Our North-eastern region has trailed the rest of the country in developmental indices. Notwithstanding the insurgencies that have plagued the region, lack of adequate planning and deliberate execution of projects in the past are also among the reasons for slower growth. The article proposes a phased, well planned and integrated approach for the northeast to progress, as the nation simultaneously pushes its Act East Policy with vigour.
Azadi ka Amrit Mahotsav – 75 years of Independence – and the NITI Aayog has barely graded the Northeast region as being ‘Performer’. Statistically viewed, the region is lower in the Social Development Goal (SDG) index ranking, refer to NITI Aayog Report on SDG 2020-21 released on 3 June 2021. This region has enormous wealth generation potential which can propel the region not only in the domestic rankings but also create its own space, globally. We need to analyse the potential and develop the region to create sustainable and attractive options for business houses to invest in. A stable and vibrant east will not only be economically affluent but will also contribute to regional security. Non-state actors do have a major role in keeping it destabilized. Few important issues need deliberation, which is likely to form the backbone of the Vision Document 2040- NEV 2040, being developed.
The states of NE, so-called seven sisters, are connected to mainland India through a 21 km narrow piece of a land corridor known as the “Siliguri Corridor” or “Chicken Neck”. Geographically, NE states border Bangladesh, Myanmar, China, and Bhutan. The region is home to more than 400 ethnic tribes, a large number of languages, and dialects. The majority of them have ancient traditional cultural connect to the great Tibetan- Mongoloid migration. Geographically, the North-Eastern states lie at the centre of the triad of powers – India-China-Myanmar – and as such assume greater importance strategically. Sir Halford Mackinder, a prominent British Geographer, propounded the ‘Heartland Theory’. Through this concept, he wanted to highlight the strategic importance of land areas surrounded by powerful Nations. Taking a cue from this concept, we may perhaps look at Assam and North-East India with much greater importance than we do today. Sir Halford Mackinder’s theory amply proves the point that North East is an important landmass that has the potential to become a fulcrum in all our engagements domestically and South-Asia/South-East- Asia.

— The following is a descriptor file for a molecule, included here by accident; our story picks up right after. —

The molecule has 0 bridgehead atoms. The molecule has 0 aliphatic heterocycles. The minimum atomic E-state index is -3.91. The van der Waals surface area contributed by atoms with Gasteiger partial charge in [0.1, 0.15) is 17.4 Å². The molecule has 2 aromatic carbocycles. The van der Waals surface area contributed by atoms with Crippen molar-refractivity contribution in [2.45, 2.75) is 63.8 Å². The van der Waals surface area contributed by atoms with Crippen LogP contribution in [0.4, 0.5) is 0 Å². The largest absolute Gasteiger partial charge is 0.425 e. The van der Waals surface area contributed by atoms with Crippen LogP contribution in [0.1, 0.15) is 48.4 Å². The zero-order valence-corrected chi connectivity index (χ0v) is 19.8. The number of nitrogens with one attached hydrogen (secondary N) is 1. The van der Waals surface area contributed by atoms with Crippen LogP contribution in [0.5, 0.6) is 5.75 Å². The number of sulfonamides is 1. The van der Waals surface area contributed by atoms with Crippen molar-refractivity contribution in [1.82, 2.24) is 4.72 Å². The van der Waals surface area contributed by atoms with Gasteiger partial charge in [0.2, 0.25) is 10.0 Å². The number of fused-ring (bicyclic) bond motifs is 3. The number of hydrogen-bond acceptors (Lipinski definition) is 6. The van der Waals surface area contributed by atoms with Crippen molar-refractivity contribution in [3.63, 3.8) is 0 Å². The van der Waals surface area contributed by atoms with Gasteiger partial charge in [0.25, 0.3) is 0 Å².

The security situation is unstable with splinter groups still operating in the states. Nagaland, Assam, and Manipur do have mid-level active militancy. The situation is not very conducive to any kind of sustainable development. Nagaland is under review with a Framework Agreement, but not yet fully ratified with certain areas of disagreements, however, the ceasefire continues. Manipur is a bit complex with three communities – the Manipur Nagas, Kukis, and the majority community of the Meitei’ – fighting each other. CORCOM, an umbrella organisation of all valley groups operating from Myanmar still holds out, while Kukis have signed a Suspension of Operations (SoO) with the government and the Nagas are in flux between Nagas of Nagaland and Manipur.
Assam has seen certain thawing of stance with pro-talk factions talking with the authorities while the no-talk faction of Paresh Barua, who has now offered to talk has formed a combined front having established links with Myanmar Naga factions of NSCN, valley-based groups in Manipur, CORCOM and other Assam based groups, thus forming a bigger umbrella group called UNLFWSEA. The ideological objectives have gone on the back burner.
Post-independence the respective communities in states were wary of the protection of their ethnic interests. The tribes and communities were trying to gain space – geographical, social and economic, to influence the government on their legal claim over the territory and their right to talk to the authorities for any agreements. In the bargain, the development which commenced in a big way in India lacked pace in the northeast. Today, the North East region has an immense potential to grow but the pace has not yet been set. Look East/Act East has given the required boost but it’s still in its nascent stages. The infrastructure has not come up as expected and the region finds it a lower priority for investment by domestic industries. Although the potential exists support but structure is lacking.